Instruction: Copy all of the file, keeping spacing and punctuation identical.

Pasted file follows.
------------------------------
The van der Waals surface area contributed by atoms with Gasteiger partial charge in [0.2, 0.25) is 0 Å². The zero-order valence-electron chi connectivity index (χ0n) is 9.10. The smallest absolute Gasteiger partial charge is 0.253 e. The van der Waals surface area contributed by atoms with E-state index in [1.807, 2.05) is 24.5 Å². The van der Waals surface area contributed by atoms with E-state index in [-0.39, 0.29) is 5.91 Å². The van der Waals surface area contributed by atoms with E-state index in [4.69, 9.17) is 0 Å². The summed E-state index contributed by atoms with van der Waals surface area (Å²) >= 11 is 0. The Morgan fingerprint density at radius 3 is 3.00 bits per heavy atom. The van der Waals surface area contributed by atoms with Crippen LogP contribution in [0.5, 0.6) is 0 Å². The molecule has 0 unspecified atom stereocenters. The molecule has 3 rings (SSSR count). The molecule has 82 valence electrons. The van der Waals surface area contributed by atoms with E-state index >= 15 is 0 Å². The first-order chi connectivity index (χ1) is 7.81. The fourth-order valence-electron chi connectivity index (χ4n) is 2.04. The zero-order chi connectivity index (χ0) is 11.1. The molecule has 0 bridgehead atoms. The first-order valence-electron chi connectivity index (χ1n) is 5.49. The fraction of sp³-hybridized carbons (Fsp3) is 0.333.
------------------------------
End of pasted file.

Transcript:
The van der Waals surface area contributed by atoms with Gasteiger partial charge in [0.2, 0.25) is 0 Å². The zero-order valence-electron chi connectivity index (χ0n) is 9.10. The smallest absolute Gasteiger partial charge is 0.253 e. The van der Waals surface area contributed by atoms with E-state index in [1.807, 2.05) is 24.5 Å². The van der Waals surface area contributed by atoms with E-state index in [-0.39, 0.29) is 5.91 Å². The van der Waals surface area contributed by atoms with E-state index in [4.69, 9.17) is 0 Å². The summed E-state index contributed by atoms with van der Waals surface area (Å²) >= 11 is 0. The Morgan fingerprint density at radius 3 is 3.00 bits per heavy atom. The van der Waals surface area contributed by atoms with Crippen LogP contribution in [0.5, 0.6) is 0 Å². The molecule has 0 unspecified atom stereocenters. The molecule has 3 rings (SSSR count). The molecule has 82 valence electrons. The van der Waals surface area contributed by atoms with E-state index >= 15 is 0 Å². The first-order chi connectivity index (χ1) is 7.81. The fourth-order valence-electron chi connectivity index (χ4n) is 2.04. The zero-order chi connectivity index (χ0) is 11.1. The molecule has 0 bridgehead atoms. The first-order valence-electron chi connectivity index (χ1n) is 5.49. The fraction of sp³-hybridized carbons (Fsp3) is 0.333.